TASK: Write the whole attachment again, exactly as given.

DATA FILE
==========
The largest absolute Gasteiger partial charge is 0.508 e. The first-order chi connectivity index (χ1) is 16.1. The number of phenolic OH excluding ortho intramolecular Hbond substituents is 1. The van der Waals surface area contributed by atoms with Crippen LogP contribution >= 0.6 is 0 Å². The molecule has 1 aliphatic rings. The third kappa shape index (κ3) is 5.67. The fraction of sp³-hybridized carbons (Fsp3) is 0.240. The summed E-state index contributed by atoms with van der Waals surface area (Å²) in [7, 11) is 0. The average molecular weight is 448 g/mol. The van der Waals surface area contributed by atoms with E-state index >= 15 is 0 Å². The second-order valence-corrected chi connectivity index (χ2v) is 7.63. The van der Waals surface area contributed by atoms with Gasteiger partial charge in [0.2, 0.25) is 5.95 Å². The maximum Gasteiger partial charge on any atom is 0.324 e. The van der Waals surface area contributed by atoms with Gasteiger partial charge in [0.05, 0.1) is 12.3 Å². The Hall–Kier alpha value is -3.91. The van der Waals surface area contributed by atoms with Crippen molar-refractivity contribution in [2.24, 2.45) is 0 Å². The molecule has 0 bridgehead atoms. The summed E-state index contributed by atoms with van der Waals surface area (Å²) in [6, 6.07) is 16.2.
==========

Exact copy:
The largest absolute Gasteiger partial charge is 0.508 e. The first-order chi connectivity index (χ1) is 16.1. The number of phenolic OH excluding ortho intramolecular Hbond substituents is 1. The van der Waals surface area contributed by atoms with Crippen LogP contribution >= 0.6 is 0 Å². The molecule has 1 aliphatic rings. The third kappa shape index (κ3) is 5.67. The fraction of sp³-hybridized carbons (Fsp3) is 0.240. The summed E-state index contributed by atoms with van der Waals surface area (Å²) in [7, 11) is 0. The average molecular weight is 448 g/mol. The van der Waals surface area contributed by atoms with E-state index >= 15 is 0 Å². The second-order valence-corrected chi connectivity index (χ2v) is 7.63. The van der Waals surface area contributed by atoms with Gasteiger partial charge in [0.2, 0.25) is 5.95 Å². The maximum Gasteiger partial charge on any atom is 0.324 e. The van der Waals surface area contributed by atoms with Gasteiger partial charge in [0.05, 0.1) is 12.3 Å². The Hall–Kier alpha value is -3.91. The van der Waals surface area contributed by atoms with Crippen molar-refractivity contribution in [2.24, 2.45) is 0 Å². The molecule has 0 bridgehead atoms. The summed E-state index contributed by atoms with van der Waals surface area (Å²) in [6, 6.07) is 16.2.